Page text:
With sexual activity come a lot of responsibilities that teens likely will not be equipped to handle without help. As was stated in previous posts on Hormone Containing Methods and Emergency Contraception, in the US, about 46% of all high school kids have had sex. Only 23% were on birth control and 61% had used a condom the last time they had sex (Centers for Disease Control). For parents, having open communication with your teens about expectations and family values is an effective way to help your teen wait to have sex until they are older. Talk with your teen early and often in order teach them how to be aware of consequences and how to protect themselves from pregnancy and sexually transmitted infections if they decide to become sexually active. See our post on Tips for Talking to Your Teen About Sex.
There are many types of birth control and it is best to pick a method that fits into a person’s lifestyle. If your teen is interested in birth control, speak with their doctor to find a method BEFORE they start having sex if at all possible. I’ll summarize barrier methods (condoms) in this post. Read full post »
If you’re concerned that your teen is overweight or obese, how on earth do you bring it up?
Weight can be a really hard topic for parents to bring up with their kids. You don’t want to hurt their self-esteem or make them feel badly about themselves- especially during the teenage years, when confidence is so fragile to begin with. Some parents do comment on their teen’s weight directly, which can cause feelings of resentment, defiance, and guilt. Others try to soften the observances by couching them in a joking manner, which is unlikely to be helpful- see Teasing About Weight Hurts.
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Help! I can’t get my teen to go to school.
The good news and the bad news is that this is not an unusual problem. At least 5% of children refuse to attend school or remain in class an entire day and some studies show that some form of chronic absenteeism affects 28% of youth some time in their lives.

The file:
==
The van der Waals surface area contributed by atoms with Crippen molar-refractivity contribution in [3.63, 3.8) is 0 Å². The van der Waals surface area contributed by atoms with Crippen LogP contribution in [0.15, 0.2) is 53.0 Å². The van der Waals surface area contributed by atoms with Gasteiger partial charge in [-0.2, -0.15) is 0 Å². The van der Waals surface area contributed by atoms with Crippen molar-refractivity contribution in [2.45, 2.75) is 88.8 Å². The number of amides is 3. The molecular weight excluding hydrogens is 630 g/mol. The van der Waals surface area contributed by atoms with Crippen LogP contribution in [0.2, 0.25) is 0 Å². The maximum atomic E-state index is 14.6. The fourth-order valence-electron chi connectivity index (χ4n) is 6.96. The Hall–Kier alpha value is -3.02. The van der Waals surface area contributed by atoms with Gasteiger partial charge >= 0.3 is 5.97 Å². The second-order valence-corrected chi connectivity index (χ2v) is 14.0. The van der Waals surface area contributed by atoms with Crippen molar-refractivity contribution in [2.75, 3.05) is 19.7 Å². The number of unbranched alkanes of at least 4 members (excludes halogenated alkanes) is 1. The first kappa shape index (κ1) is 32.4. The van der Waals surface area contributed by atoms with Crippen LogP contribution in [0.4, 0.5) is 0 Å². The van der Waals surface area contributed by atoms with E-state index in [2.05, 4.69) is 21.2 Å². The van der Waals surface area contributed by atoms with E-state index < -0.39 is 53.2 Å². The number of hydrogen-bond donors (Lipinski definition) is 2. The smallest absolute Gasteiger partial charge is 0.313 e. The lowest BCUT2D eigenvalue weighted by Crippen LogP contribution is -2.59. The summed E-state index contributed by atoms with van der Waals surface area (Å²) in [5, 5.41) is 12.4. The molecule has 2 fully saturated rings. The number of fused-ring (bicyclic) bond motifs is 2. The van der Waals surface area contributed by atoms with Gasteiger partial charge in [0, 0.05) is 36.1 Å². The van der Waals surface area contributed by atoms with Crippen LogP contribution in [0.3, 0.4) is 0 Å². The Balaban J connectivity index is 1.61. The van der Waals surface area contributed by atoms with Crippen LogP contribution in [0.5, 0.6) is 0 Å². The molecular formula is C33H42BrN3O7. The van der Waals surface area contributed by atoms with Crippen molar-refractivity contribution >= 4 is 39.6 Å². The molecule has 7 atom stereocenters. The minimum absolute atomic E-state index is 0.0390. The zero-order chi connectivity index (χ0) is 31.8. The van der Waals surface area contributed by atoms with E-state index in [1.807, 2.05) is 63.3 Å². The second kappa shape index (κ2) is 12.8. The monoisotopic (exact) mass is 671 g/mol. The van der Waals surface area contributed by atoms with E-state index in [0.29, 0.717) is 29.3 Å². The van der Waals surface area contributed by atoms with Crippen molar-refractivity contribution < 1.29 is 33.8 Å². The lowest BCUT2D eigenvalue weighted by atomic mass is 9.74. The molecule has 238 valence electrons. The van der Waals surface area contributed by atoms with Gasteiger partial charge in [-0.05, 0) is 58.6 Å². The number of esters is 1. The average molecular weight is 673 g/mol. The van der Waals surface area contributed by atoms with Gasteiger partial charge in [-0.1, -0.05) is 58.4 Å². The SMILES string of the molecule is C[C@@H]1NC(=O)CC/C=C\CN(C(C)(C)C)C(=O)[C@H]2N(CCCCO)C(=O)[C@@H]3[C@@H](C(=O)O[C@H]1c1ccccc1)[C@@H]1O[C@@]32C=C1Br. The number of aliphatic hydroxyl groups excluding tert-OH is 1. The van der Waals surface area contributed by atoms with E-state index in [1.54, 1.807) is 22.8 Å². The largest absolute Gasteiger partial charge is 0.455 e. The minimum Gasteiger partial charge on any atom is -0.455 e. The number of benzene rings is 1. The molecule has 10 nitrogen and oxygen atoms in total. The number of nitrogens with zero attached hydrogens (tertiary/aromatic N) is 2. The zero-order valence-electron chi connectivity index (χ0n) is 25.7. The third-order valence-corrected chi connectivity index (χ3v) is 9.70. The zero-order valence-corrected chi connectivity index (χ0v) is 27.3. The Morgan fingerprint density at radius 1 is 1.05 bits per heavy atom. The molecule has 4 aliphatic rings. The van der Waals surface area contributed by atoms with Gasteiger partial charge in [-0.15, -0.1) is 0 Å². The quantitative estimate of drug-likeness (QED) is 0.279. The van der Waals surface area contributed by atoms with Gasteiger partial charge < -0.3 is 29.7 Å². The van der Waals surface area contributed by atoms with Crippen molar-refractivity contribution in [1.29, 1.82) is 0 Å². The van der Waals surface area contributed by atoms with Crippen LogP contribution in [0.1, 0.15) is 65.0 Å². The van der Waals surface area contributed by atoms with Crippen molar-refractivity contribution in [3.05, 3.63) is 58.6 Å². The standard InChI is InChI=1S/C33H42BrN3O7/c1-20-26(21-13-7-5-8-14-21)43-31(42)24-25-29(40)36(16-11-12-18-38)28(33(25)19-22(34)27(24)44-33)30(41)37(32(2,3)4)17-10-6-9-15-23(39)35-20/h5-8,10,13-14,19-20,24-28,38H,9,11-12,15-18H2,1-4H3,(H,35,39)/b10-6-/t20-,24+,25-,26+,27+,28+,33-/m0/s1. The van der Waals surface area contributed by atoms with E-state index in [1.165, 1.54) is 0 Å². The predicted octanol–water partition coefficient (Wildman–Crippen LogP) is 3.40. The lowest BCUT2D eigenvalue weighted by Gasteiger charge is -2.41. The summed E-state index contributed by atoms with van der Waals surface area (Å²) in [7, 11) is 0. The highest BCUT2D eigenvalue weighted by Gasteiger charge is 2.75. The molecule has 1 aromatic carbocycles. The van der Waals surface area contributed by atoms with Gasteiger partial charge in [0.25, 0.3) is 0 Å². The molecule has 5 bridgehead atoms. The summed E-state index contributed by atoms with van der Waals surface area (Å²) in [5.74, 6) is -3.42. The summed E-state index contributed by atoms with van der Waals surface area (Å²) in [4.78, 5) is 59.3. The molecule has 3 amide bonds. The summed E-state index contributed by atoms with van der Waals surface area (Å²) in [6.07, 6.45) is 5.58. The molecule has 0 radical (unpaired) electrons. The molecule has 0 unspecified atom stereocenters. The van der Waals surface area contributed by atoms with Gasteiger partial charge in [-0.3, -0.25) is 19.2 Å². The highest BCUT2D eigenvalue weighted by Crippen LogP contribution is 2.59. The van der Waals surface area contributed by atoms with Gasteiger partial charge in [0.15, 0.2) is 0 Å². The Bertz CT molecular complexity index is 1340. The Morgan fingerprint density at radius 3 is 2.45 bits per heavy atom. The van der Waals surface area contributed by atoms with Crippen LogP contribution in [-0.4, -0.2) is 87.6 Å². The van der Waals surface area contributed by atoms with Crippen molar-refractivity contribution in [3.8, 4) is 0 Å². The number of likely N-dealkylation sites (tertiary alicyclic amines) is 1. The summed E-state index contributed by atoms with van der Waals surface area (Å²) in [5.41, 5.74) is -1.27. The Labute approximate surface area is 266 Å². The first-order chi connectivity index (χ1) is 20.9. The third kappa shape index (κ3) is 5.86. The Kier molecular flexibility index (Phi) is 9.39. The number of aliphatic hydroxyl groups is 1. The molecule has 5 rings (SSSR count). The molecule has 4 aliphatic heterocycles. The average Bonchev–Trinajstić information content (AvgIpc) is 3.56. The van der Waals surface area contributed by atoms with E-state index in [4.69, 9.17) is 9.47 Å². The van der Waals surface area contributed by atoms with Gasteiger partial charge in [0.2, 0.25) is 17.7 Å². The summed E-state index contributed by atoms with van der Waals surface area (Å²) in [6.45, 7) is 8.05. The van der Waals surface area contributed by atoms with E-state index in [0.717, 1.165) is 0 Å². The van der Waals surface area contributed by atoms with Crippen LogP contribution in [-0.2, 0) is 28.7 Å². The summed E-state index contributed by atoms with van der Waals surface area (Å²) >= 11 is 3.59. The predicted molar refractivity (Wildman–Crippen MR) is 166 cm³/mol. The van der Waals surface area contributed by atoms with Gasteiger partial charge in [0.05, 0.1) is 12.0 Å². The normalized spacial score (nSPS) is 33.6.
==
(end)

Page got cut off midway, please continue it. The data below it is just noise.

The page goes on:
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Remember when you first got your driver’s license? Did your friends want to ride with you to school, parties, sports events? I know mine did. I had no idea how dangerous carpooling as a teen could be until I had the frightening experience of spinning a 360 degree turn on a 4 lane road with my best friend in the front passenger seat. We’d been talking, I was inexperienced behind the wheel, and was distracted. It scared me enough to reconsider driving with a full car that winter.
We recently had a post on teenage driving and its risks. In Washington state, graduated drivers licensing is in place to help increase experience behind the wheel before allowing full driving rights, and decrease teen accidents. But even with the added experience, teens are still at risk when driving, especially if their car is packed with friends. Read full post »
The winter holidays are a time for family, celebration… and eating more than we do the other ten months of the year. I’m exaggerating (kind of), but there’s no doubt that our holidays are focused around foods. Right now, in the Adolescent Medicine office, there are at least three plates of homemade cookies from three different staff members, plus some salted caramels and walnut fudge.
Most people have no problem with having a few delicious cookies, but for teens with eating disorders, the rich foods flying around can cause severe distress. Teens that restrict their diets may not be able to resist a cookie or two, and then suffer intense guilt and shame. Teens that binge-eat may find themselves overwhelmed with- and binging on- the ready sweets and treats that the holidays present.
You may have a teen with an eating disorder, or you may have a relative or friend who does. These are some tips to help make the holidays easier for these teens and their families. My work was cut out for me with this post; our nurse Gail Allen already came up with a patient education flyer to give to families during the holidays, and I am simply paraphrasing her work! Read full post »
With the divorce rate in the U.S. around 40-50% (depending on how you slice the statistics), many adults are remarrying or re-committing into families where there are already children. Sometimes a remarriage involves taking on the role of parenting teenage stepchildren. Adolescent stepchildren are different from younger stepchildren; they are dealing with the normal adolescent urge to break away from family and create their own identity, even as you come in and change the makeup of their family.
Ideally, you’re starting to work on this long before you become an “official” stepparent. If you’re going to marry a parent and live with their kids, even part of the time, those kids deserve to get to know you well before you actually join the family. This includes not just fun family outings and trips, but spending time with them during their everyday life doing homework, spending a lazy day in, getting into family arguments, or cleaning out the garage.